Politics

Who’s looking out for the civilian casualties of a Ukraine war?



The lives of millions of civilians in Ukraine hang in the balance. The renewed threat of a war between Russia and Ukraine doesn’t bode well for millions of Ukrainians living along the contact line as heavy shelling has increased in recent days.

Residential buildings, including a kindergarten and a power station, were hit over the weekend and the number of ceasefire violations recorded by the OSCE Special Monitoring Mission has significantly increased between 18-22 February.

With Russian tank presence being reported in the outskirts of Donetsk and in non-government-controlled areas of Donbas, the spectre of a deadly war looms large. Against this backdrop, not enough attention has been given to the plight of civilians and the human cost of a new conflict.

Since 2014, Ukrainian civilians have borne the brunt of warfare and the ensuing impact. Eight years of conflict in the Crimea and Donbas regions have resulted in over 3,000 civilian casualties, often due to shelling or explosives left behind.

Around 1.5 million people have been internally displaced after being forced to leave their homes. Those who remained continue to face shortages of basic commodities, such as electricity and fuel, the destruction of houses and infrastructure, and physical and mental trauma.

These numbers could increase significantly in the event of a war. Earlier this month, the United States warned that a Russian invasion of Ukraine could result in up to 50,000 civilians killed or wounded and could force up to five million people to flee.

Waged in densely-populated areas, the war could cause immediate and massive numbers of casualties, especially if explosive weapons with wide-area effects are used. Destroyed homes, schools, hospitals, and critical infrastructure –electricity, water supplies, and roads – would deteriorate access to basic services, and in some cases make them completely unavailable. Large-scale or more intense hostilities could cause contamination of groundwater, soil, and air.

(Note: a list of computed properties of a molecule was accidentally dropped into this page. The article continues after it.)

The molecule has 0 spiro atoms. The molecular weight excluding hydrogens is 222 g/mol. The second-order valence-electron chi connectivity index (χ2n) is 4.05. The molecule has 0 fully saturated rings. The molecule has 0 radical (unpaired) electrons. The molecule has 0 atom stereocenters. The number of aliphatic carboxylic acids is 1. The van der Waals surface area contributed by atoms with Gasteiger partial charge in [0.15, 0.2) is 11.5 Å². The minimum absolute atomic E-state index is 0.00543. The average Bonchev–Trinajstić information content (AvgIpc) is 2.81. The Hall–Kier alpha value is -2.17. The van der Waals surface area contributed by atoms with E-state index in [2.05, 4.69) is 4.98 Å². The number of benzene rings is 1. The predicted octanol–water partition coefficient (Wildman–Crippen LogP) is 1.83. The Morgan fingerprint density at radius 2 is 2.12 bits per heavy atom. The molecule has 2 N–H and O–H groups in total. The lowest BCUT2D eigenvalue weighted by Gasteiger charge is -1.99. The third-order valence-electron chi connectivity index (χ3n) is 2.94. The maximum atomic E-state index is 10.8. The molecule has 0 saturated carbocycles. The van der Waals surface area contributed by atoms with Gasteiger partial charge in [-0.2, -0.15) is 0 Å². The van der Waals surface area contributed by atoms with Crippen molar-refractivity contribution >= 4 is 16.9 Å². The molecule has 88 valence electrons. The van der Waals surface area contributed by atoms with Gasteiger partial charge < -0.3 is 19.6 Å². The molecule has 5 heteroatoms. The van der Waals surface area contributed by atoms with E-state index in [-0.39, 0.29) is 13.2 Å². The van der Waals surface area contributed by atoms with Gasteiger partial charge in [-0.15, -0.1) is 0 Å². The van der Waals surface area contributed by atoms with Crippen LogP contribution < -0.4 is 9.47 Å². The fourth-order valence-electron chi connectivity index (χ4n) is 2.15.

Combined, the effects of a confrontation could fuel a wave of population displacement in Europe unseen since World War II. Even if an attack is limited, the combination of kinetic and hybrid warfare would make Ukraine an especially complex environment, as Center for Civilians in Conflict (CIVIC) found through its research last year.

The targeting of essential infrastructure via cyberattacks and the dissemination of false information to fuel existing divides have exacerbated previous fear and trauma, increasing the vulnerability of hundreds of thousands of civilians.

The current military escalation between Ukraine and Russia has reopened the wounds of conflict. Ukrainians, like any other populations that have lived in conflict, have learned that war never spares civilians. They are preparing for the worst while trying not to succumb to panic. Some have begun making contingency plans; but local preparedness, including readiness of evacuation plans, still varies across communities.